A Sermon for Reformation Sunday
Preached by the Reverend Dr Trevor Jamison at
Saint Columba’s United Reformed Church, October 30th 2022
There’s no shortage of schemes to follow, offering that you will achieve your desired outcome. Years ago, if you wanted a muscled body, you wrote off for the Charles Atlas home bodybuilding course. Nowadays, if you follow the correct dietary regime, perhaps promoted by Slimming World, you will get to your “ideal weight.” In church settings there are any number of read-through-the-Bible-in-a year plans to improve your knowledge of the content of scripture. I once heard a Scottish Episcopal priest comment that she had tried several of these Bible reading schemes but never had the discipline to get beyond the first couple of weeks. The upside was that she was now really well acquainted with the story of creation in Genesis chapter one.
Body building, weight reducing, bible reading schemes will work, I suppose, if you can dutifully see them through to the end and take no short cuts to get there. Could there be similar scheme, which if we followed it properly would put us into a right relationship with God? I suppose that’s the thinking behind that frequently prayed prayer: “O God, get me out of this fix that I’ve got myself into and I’ll be a good boy or girl ever after.”
Such prayers are based on a widely held human understanding of religious rules or religious law- the idea that if we keep God’s rules then God will reward us appropriately. The likely downside, though, is what might be the appropriate response from God if and when we fail to keep our end of the bargain; when we fail to follow the rules. Sadly, it’s not unknown for churches to fall into presenting Christian faith as a life dependent upon keeping a set of rules.
Martin Luther, the religious reformer, pinned his demands for change in church practice on the church door in Wittenberg on October 31st, 1517. Hence, the last Sunday of October can be marked as Reformation Sunday. Luther’s initial argument was about the selling of indulgences. Indulgences related to human fears about what happens to us when we die; fear of hell because one had not kept all of God’s laws during one’s life.
Even the best of us are not good enough to qualify ourselves for entry into heaven. They realised that in the sixteenth century. Theologians speculated then that there must be an interim period when those who had died were made ready for heaven; cleansed or purged of their wrongdoings – hence the term, “purgatory.” This painful stage, it was thought, might last for years, decades or even centuries. But worry not, for the Church came up with a scheme to help people out.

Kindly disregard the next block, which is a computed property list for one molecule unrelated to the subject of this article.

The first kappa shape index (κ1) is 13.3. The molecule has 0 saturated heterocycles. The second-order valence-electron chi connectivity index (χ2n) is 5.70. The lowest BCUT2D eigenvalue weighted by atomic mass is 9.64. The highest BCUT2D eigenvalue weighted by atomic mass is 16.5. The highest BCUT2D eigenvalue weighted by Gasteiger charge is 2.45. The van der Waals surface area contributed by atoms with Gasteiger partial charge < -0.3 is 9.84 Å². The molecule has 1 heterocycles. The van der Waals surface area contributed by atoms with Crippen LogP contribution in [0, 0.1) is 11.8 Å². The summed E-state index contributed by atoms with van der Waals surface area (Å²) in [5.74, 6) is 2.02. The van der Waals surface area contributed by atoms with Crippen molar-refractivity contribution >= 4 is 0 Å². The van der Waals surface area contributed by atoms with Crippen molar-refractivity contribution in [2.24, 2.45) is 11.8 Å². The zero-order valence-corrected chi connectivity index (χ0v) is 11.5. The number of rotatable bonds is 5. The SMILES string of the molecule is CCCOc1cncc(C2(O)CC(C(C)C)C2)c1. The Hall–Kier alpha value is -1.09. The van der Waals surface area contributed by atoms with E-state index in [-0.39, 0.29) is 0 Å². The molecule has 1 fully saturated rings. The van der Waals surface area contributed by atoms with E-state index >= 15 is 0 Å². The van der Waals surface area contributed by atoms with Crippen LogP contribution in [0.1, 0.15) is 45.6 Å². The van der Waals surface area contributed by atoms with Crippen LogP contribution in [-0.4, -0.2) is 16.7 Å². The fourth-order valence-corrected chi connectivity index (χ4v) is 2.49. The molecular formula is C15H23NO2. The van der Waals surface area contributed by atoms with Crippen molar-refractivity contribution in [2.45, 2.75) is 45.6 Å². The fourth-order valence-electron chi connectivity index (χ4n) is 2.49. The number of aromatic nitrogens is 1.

The Church offered indulgences, an authorised remittance of your time, or the time of your loved ones, in purgatory, before being allowed into heaven. And a donation by the thankful in response to that would be gratefully received. Of course, soon this turned into an idea that people could buy their way out of purgatory and into heaven. The Church’s pastoral response to people’s fears morphed into a major fundraising exercise at a time when church buildings in Rome were proving expensive to build and maintain. Where have we heard of that problem before?
The industrial-scale sale of indulgences became a scandal, which kickstarted debates about the Church, which led to a combination of reform and schism. But behind the practice of selling indulgences lay the whole question of whether or how human beings can put right our relationship with God.
Martin Luther looked to the Bible for answers to the questions which had surfaced in his sixteenth century life situation. Particularly, he looked to the New Testament, particularly to the letters of the Apostle Paul, and among them particularly to Paul’s letters to the Galatians, and to his letter to the church in Rome; to Romans.
And Luther’s convictions were these.